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FSIS adapts new system to detect Salmonella in ready-to-eat foods.

The BAX[R] system, a genetics-based screening method developed by DuPont Qualicon, has been adopted by the U.S. Department of Agriculture's (USDA's) Food Safety and Inspection Service (FSIS) to detect Salmonella in ready-to-eat meat, poultry, and pasteurized eggs. FSIS adopted the system after an evaluation determined that BAX was as sensitive as the current method of detecting Salmonella and that it reduced reporting time by at least three days.

The BAX system is a genetics-based screening method that detects target bacteria in raw ingredients, finished food products, and environmental samples. It is automated, takes little space, and looks like a desktop computer. More than 200 BAX systems are in use by governments, food companies, and laboratories in 30 countries.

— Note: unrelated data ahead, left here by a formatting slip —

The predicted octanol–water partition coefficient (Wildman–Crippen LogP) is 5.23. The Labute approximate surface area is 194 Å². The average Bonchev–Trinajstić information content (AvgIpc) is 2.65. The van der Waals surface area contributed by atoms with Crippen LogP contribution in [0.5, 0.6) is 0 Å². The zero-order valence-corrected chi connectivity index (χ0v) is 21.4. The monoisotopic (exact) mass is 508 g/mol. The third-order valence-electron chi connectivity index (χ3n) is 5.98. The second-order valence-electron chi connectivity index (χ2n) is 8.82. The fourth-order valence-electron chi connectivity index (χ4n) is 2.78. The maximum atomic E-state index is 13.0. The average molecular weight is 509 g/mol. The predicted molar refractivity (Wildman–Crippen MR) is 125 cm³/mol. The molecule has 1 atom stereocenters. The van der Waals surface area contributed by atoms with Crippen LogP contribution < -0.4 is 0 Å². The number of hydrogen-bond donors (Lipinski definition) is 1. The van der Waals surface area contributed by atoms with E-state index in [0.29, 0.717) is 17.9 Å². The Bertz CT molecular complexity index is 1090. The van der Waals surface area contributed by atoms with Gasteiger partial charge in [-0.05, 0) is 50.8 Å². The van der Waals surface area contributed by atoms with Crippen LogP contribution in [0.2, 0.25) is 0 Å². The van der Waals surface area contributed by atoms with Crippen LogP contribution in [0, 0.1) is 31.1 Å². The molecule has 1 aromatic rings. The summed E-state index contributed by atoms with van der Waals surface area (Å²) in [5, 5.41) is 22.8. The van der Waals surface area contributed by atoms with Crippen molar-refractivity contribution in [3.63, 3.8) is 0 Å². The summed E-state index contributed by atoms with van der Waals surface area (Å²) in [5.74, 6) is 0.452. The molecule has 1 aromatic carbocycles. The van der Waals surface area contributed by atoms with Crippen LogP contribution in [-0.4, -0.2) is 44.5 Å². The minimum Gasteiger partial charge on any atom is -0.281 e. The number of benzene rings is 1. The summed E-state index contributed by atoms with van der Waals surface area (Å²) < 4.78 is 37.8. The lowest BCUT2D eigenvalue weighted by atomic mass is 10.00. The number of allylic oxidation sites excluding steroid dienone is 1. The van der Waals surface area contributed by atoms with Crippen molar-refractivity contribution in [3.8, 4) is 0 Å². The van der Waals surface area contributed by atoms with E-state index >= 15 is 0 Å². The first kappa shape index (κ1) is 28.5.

FSIS already has adopted the BAX system for Listeria monocytogenes and is now evaluating it for detection of Escherichia coli O157:H7.

DuPont Qualicon is on the Web at Phone: (800) 863-6842. Postal address: Bedford Bldg, 3531 Silverside Road, Wilmington, DE 19810.
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Title Annotation:Products & Services
Publication:Journal of Environmental Health
Date:Sep 1, 2003
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